Poland Warns Of Wagner Buildup In Belarus


(RFE/RL) — Poland has warned that a growing presence of mercenaries from Russia’s Wagner private military firm in Belarus is aimed at destabilizing NATO’s eastern flank amid the ongoing Russian war in Ukraine.

Polish Prime Minister Mateusz Morawiecki, speaking after a meeting with Lithuanian President Gitanas Nauseda on August 3, said NATO allies must increase vigilance as the likelihood of provocations remains very high.

Morawiecki was speaking two days after two Belarusian military helicopters that were conducting training exercises near the border briefly violated Poland’s airspace.

The Belarusian Defense Ministry denied that its helicopters violated Polish airspace, accusing Warsaw of “fabrications.”

“We need to be aware that the number of provocations will rise,” Morawiecki said at a news briefing with Nauseda.

“The Wagner group is extremely dangerous and they are being moved to the eastern flank to destabilize it.”

Morawiecki and Nauseda met in the Polish border town of Suwalki, which sits on what is known as the Suwalki Corridor — the 80-kilometer stretch that is NATO’s only land connection with Baltic members Lithuania, Latvia, and Estonia.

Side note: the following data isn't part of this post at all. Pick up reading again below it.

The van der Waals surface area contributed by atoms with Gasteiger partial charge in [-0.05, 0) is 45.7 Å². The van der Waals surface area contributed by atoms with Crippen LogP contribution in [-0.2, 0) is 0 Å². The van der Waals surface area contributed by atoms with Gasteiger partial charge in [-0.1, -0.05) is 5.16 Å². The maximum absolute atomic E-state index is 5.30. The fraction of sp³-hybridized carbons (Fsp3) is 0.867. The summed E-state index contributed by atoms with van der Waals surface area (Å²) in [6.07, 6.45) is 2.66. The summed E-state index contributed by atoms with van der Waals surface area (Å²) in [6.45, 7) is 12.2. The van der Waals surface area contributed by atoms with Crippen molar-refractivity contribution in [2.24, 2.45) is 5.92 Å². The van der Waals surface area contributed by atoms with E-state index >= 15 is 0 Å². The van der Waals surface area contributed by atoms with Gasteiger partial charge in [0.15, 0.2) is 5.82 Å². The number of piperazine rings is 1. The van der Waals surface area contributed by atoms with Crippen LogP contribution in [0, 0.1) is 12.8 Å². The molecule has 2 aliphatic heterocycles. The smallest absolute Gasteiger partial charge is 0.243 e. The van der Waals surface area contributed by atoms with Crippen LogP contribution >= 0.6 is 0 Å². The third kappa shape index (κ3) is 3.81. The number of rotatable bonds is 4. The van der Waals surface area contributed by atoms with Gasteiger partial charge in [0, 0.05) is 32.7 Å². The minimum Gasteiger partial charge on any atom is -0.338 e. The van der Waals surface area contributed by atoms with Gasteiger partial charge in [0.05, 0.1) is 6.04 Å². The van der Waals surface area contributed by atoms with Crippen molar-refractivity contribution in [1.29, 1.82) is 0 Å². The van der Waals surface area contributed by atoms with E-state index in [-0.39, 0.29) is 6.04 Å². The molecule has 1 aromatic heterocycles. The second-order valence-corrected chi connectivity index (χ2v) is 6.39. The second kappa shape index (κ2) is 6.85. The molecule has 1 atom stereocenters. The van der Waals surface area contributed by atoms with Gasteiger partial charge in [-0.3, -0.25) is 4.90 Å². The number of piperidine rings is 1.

The Suwalki Corridor separates Moscow’s exclave of Kaliningrad from Belarus and is seen as a potential target for Russia in order to isolate the Baltic states in case of a conflict with NATO. 

“Some people say the agreement reached at the NATO summit on Sweden’s future membership is changing the geopolitical situation, and the strategic importance of the Suwalki Corridor is diminishing,” Nauseda said, referring to last month’s summit of the military alliance that moved Sweden closer to joining the group.

“I certainly do not agree with this view and I believe that the Suwalki Corridor remains a potential target of provocation by both Russia and Belarus,” he said, adding that Wagner could have more than 4,000 fighters already in Belarus.


RFE/RL journalists report the news in 21 countries where a free press is banned by the government or not fully established.

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